It’s no secret that construction is rapidly evolving, with cost considerations and efficiency now of greater importance than ever before. This shift has encouraged managers on both small and large projects to consider a range of different delivery methods.
While a lot of research and effort is going into revolutionary new technologies such as AI and robotics, we are also seeing a resurgence in more established techniques. One such practice that is growing in prominence globally is modular construction.
Our latest blog post covers the rise of prefabrication, and explains why the technique of assembling structural components offsite for easy onsite installation is back in vogue.
A Cost-Effective and Flexible Option
Modular construction, also known as prefabrication, allows for units or modules to be built in a controlled factory environment. There are a variety of advantages to this tactic, most notably with regard to quality and inventory control. Onsite construction can be unpredictable by nature, but modular construction allows for tighter tolerances. Weather and other site conditions are not so much of a concern, while material problems such as lumber warp are less likely to come about.
Faster build times are also possible using modular techniques, as workers will have consistent access to the right equipment and fewer unforeseen setbacks in their controlled environments. With reduced build times theoretically possible, project managers can effectively reduce their labor costs with intelligent planning.
There are even benefits from an environmental perspective. Waste generated during modular construction is often recycled for use in other projects, while the ‘assembly line’ nature of construction means that wasteful mistakes are less likely to occur.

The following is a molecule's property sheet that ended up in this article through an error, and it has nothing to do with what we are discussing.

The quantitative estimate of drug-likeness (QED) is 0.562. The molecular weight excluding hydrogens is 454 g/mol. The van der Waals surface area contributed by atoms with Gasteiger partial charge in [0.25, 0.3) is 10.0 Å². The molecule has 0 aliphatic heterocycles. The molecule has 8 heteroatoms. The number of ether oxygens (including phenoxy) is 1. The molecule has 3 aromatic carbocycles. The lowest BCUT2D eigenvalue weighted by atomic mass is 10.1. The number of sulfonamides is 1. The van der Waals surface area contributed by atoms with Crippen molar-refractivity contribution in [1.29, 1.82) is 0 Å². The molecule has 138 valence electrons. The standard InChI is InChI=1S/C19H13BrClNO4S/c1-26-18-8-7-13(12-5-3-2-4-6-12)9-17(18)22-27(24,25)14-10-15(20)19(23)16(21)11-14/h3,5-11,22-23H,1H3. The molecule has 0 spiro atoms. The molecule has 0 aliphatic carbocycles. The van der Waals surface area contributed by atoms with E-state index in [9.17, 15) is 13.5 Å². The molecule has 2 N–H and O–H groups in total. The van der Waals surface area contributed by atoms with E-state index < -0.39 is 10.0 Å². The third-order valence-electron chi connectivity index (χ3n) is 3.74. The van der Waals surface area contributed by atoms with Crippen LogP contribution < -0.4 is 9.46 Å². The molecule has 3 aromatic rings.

A Growing Market
Globally, the modular market is predicted to grow significantly in coming years. Europe is regarded as a forerunner for the technique, with more than two thirds of all Swedish construction coming from prefabricated modular housing projects at the moment.
Modular construction has a wide scope as well, with everything from interior walls to complete kitchen units able to be created in a factory and delivered onsite for simple installation. Given this potential, the practice is not just limited to major developments like apartment construction.
All of this isn’t to say that traditional construction methods will fall by the wayside. Onsite construction methods will remain relevant for many years to come, but it’s vital that professionals keep searching for the most efficient techniques. It might be that other established methods rise in popularity once more in a changing landscape.
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